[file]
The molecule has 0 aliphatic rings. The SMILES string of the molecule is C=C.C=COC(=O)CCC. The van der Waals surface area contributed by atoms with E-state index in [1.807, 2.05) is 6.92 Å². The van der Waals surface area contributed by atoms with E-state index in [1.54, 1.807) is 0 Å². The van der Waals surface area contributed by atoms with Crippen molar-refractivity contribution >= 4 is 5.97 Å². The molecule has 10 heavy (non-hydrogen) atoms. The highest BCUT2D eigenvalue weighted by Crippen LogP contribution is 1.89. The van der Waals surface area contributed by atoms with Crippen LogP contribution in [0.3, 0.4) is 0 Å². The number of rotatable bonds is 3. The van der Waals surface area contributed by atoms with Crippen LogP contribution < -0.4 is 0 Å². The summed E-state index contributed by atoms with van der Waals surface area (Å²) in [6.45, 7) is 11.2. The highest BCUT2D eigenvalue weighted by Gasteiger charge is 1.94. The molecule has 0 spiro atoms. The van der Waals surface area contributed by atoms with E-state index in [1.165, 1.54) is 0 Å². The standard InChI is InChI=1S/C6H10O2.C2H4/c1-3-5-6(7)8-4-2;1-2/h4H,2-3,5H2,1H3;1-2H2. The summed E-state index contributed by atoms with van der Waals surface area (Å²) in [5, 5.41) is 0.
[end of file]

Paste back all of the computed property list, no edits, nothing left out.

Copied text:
The molecule has 0 aliphatic rings. The SMILES string of the molecule is C=C.C=COC(=O)CCC. The van der Waals surface area contributed by atoms with E-state index in [1.807, 2.05) is 6.92 Å². The van der Waals surface area contributed by atoms with E-state index in [1.54, 1.807) is 0 Å². The van der Waals surface area contributed by atoms with Crippen molar-refractivity contribution >= 4 is 5.97 Å². The molecule has 10 heavy (non-hydrogen) atoms. The highest BCUT2D eigenvalue weighted by Crippen LogP contribution is 1.89. The van der Waals surface area contributed by atoms with Crippen LogP contribution in [0.3, 0.4) is 0 Å². The number of rotatable bonds is 3. The van der Waals surface area contributed by atoms with Crippen LogP contribution < -0.4 is 0 Å². The summed E-state index contributed by atoms with van der Waals surface area (Å²) in [6.45, 7) is 11.2. The highest BCUT2D eigenvalue weighted by Gasteiger charge is 1.94. The molecule has 0 spiro atoms. The van der Waals surface area contributed by atoms with E-state index in [1.165, 1.54) is 0 Å². The standard InChI is InChI=1S/C6H10O2.C2H4/c1-3-5-6(7)8-4-2;1-2/h4H,2-3,5H2,1H3;1-2H2. The summed E-state index contributed by atoms with van der Waals surface area (Å²) in [5, 5.41) is 0.